Tumbling in the Sand
The texts for Sunday, March 10, 2013: Joshua 5:9–12; Psalm 32; 2 Corinthians 5:16–21; and Luke 15:1–3, 11b–32
“that is, in Christ God was reconciling the world to himself, not counting their trespasses against them, and entrusting the message of reconciliation to us.” – 2 Corinthians 5:19
Reconciliation. This is the kind of thing that makes forgiveness seem easy. Forgiveness is just the act of acknowledging some action was wrong, but that you not going to hold to full account the person who committed it, even though it was wrong. It does not restore the relationship. It might open the door for such a thing, but it does not guarantee it. In fact, a lot of people like to think of forgiveness as a way of freeing one’s self from resentment and hurt, but that such forgiveness has little to do with the one forgiven… and perhaps there is something to that, but it isn’t really the point of forgiveness. Forgiveness is only part of the process that is supposed to occur. Forgiveness is the first step in reconciliation.
Reconciliation is about finding a new relationship after it has been broken. Reconciliation is about healing. It always involves some sort of forgiveness. It almost always involves some sort of restitution—not as a way to fix things (because in the case of so many of our broken relationships, nothing we do will fix things), but as a means of demonstrating a good-faith effort at some sort of restoration. And reconciliation involves the slow rebuilding of trust.
I kind of envision reconciliation to be kind of like physical therapy after a serious injury. I don’t think the body will ever be the same, exactly, but sometimes (if you work hard enough at it and are lucky) things can actually become stronger in the long run. I also don’t think the scars ever exactly go away, but they become a natural part of who we are. I also am pretty sure that it takes a long time before the pain is forgotten and real healing occurs. Maybe it doesn’t even fully ever occur in this life time.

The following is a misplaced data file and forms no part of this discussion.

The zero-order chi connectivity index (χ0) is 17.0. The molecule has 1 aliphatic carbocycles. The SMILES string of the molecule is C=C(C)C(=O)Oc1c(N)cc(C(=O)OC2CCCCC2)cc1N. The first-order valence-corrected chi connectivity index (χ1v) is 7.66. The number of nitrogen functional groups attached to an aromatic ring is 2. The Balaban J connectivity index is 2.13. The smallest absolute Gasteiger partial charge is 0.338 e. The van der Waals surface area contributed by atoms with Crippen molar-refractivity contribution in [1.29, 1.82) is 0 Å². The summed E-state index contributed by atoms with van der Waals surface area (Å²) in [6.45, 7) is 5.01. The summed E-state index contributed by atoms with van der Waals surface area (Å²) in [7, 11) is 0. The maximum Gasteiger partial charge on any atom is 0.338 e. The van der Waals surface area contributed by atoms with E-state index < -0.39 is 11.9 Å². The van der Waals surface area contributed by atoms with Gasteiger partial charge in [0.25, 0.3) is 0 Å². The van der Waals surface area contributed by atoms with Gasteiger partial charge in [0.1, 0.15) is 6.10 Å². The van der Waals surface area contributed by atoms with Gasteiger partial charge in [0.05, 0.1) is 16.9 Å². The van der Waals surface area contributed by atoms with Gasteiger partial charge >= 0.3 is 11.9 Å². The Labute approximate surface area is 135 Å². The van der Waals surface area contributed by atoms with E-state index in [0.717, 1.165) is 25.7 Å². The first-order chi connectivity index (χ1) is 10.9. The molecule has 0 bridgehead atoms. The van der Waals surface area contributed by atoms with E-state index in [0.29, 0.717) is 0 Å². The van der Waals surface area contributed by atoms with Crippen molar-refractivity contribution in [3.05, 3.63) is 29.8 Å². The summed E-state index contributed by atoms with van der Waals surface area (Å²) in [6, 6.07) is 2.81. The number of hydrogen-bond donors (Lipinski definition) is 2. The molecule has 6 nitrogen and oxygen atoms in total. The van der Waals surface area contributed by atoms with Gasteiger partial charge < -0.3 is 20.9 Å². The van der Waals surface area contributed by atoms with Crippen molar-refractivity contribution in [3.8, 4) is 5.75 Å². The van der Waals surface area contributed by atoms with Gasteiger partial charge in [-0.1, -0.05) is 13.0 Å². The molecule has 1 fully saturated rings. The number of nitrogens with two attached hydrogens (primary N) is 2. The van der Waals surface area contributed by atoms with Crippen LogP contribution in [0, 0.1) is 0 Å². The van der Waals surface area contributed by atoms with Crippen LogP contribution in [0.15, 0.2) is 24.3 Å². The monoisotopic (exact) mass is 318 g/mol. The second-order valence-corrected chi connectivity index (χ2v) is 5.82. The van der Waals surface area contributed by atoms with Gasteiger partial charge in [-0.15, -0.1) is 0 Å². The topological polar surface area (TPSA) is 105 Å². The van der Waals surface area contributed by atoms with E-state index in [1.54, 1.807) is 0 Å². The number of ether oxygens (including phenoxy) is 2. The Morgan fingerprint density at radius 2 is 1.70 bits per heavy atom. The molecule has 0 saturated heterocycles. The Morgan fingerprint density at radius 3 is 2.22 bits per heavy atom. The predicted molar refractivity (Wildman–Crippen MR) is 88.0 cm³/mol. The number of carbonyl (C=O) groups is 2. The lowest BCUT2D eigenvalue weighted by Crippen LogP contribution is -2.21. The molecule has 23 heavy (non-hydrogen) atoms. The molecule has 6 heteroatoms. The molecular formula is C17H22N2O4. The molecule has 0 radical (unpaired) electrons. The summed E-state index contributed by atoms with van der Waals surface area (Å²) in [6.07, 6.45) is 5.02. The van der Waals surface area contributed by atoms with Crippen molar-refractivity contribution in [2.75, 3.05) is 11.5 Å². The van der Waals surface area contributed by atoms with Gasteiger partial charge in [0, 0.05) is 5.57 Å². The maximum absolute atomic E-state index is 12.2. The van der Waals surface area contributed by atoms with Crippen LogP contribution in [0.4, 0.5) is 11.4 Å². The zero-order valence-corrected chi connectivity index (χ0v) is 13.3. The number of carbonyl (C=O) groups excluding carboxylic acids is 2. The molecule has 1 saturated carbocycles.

It seems a hard ministry to be entrusted to us—this work, this message, of reconciliation. It seems the kind of work that requires infinite patience, great understanding, and amazing love. Things that we are often short on (or at least I am). I am humbled to think that Christ left this work to us—and that I am to participate in God’s reconciliation of the whole creation. I am also made acutely aware of all the ways that life is so counter to this reconciliation.
Like drone strikes, for instance.
Or war, in general.
Or our in-“justice” system.
Or my dependence upon goods mass-produced in nearly slave-labour situations.
Or the way food comes from half way around the world so that I have almost no intimate connection to the earth that feeds me.
Or…well, I could go on. Any situation that separates us and damages relationships with each other and creation is working counter to the work of reconciliation. I’m sure you could think of more without much difficulty.
So, I guess as I read Paul’s words, I am left to stand in awe and wonder at God’s work of reconciliation in my life…that amazing, radical love that reaches out to restore me—despite all that I do and do not do. And then, I am left to wonder … what does reconciliation look like in these broken places? How do I speak with my words and my life the message of reconciliation there? What does God’s sustaining love call me to as my heart turns toward the broken world?
Featured image: “Reconciliation” by Edna Watson. Taken from http://www.channelone.com/news/specials/gal_aborig_art_paint/4/ Information about the painting is as follows: “A contemporary painting by a darug (Aboriginal tribe) elder (Edna Watson) The painting expresses the diverse groups that have come to Australia with the Aboriginal people in the center. The circle represents reconciliation and the hands are pointing inwards and outwards as if they are joined. The central circle shows a broken earth, meaning the process of reconciliation is unfinished.”